Bakery Place, South London
In July 2016, Jo Cowen Architects unveiled their latest residential scheme, former Victorian bakery buildings redeveloped into 12 high-end homes.
In response to complex planning guidelines, the original features of the buildings have been incorporated into the development; for example, early glazed brickwork, corbeled cast iron columns and timber sleeper beams. In this way, the designers have sought to combine contemporary standards with the historic legacy of the buildings.
Retaining something of the buildings’ original character, each of the mews houses is named after their historic purpose – The Stables, The Lodge, The Granary and The Coach House.
The new interventions are made up of a series of delicate steel and glass elements that divide rooms while allowing for light to penetrate deep into the spaces within. This is accentuated by double-height ceilings which create a light and airy atmosphere.
The use of handmade kitchens with copper trims demonstrate the considered bespoke response adopted for every design detail.
The penthouse is generously proportioned with a private terrace overlooking the Thames and London beyond. This residence was only possible due to the installation of an entirely new roof above the original Bakehouse.
Restricted access to the site meant that craning in large pieces of steel was impossible and so small elements were carried onto site by hand and assembled in situ to create a strong, lightweight roof for the 1,860 sq. ft penthouse below.
Project Architect, Chris Wilkinson, said:
“Each and every dwelling at Bakery Place presents its own individual character and charm. It allows everyone who lives there to feel like they own something rare and exclusive, a gem in an urban landscape. I hope that people can see the consideration given to each and every peculiarity that comes with a uniquely formatted building such as this.”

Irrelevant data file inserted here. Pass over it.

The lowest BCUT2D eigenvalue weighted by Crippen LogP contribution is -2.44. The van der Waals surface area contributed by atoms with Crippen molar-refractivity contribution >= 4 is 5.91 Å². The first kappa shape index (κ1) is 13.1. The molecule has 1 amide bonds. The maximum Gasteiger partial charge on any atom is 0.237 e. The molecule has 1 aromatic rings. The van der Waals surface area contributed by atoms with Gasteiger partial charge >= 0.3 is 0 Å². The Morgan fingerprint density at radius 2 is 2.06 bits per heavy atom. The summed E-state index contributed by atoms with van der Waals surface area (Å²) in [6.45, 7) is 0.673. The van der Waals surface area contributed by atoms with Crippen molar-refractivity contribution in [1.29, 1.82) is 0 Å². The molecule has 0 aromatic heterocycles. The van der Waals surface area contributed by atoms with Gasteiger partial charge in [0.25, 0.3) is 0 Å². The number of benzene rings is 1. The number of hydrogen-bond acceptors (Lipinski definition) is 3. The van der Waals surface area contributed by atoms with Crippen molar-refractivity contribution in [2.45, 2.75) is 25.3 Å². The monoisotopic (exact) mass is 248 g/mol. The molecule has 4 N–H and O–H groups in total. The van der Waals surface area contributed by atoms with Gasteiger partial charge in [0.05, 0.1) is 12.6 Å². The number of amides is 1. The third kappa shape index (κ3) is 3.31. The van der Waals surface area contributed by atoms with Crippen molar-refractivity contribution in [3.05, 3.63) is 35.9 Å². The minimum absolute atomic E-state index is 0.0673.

All images copyright of David Butler.
Content and images courtesy of Jo Cowen Architects.
 Related articles on Designing Buildings Wiki
- Adapting 1965-1980 semi-detached dwellings in the UK to reduce summer overheating and the effect of the 2010 Building Regulations.
- Conservation of the historic environment.
- English architectural stylistic periods.
- Historic environment.
- Incentives for the protection, restoration and maintenance of historic buildings.
- Renovation v refurbishment v retrofit.
- Valuing historic places.
Featured articles and news
The IHBC has now opened its celebrated NewsBlog service to user comments, so members and users can open, join and extend the discussions around our news items.
This week's Director’s top pick for IHBC members features a call from Fenland District Council for archaeology, building investigation and community engagement.
In helping people to discover, access and safeguard their heritage, the role of conservation professionals as experts is needed more than ever, says Nigel Walter.
The BSI consulted on two Publically Available Specifications on energy efficiency measure (EEM) installation.
Second World War structures at Scapa Flow have been recognised as being of national importance by Historic Environment Scotland.
The Bill was amended during its Committee stage in the House of Commons, and a number of Government new clauses were added in relation to local plan making.
Historic Environment Scotland (HES) has announced a national campaign to find out what heritage means to the people of Scotland as part of the 2017 Year of History, Heritage and Archaeology.
The UK government has published several reports on retro-fit issues for historic buildings.
Qatari-backed hotel scheme for the Grade II listed building in Mayfair will include 137 bedrooms, additional restaurants, retail and events space.
A CLAD magazine feature discusses how crowdfunding can help get projects started and allow architects to be proactive.
Conservators have conclude it is one of the few places in Europe to have an almost complete medieval decorative scheme still in situ.
Community groups have been asked to nominate favourite new buildings, conservation projects and people in its annual awards (closing date 31 January 2017).
Museums Heritage says that after almost five years of restoration and refurbishment, the Grade II* Design Museum has been transformed into a modern multi-purpose space.
An independent report has been issued relating to flood protection, aiming to help with flood resilience.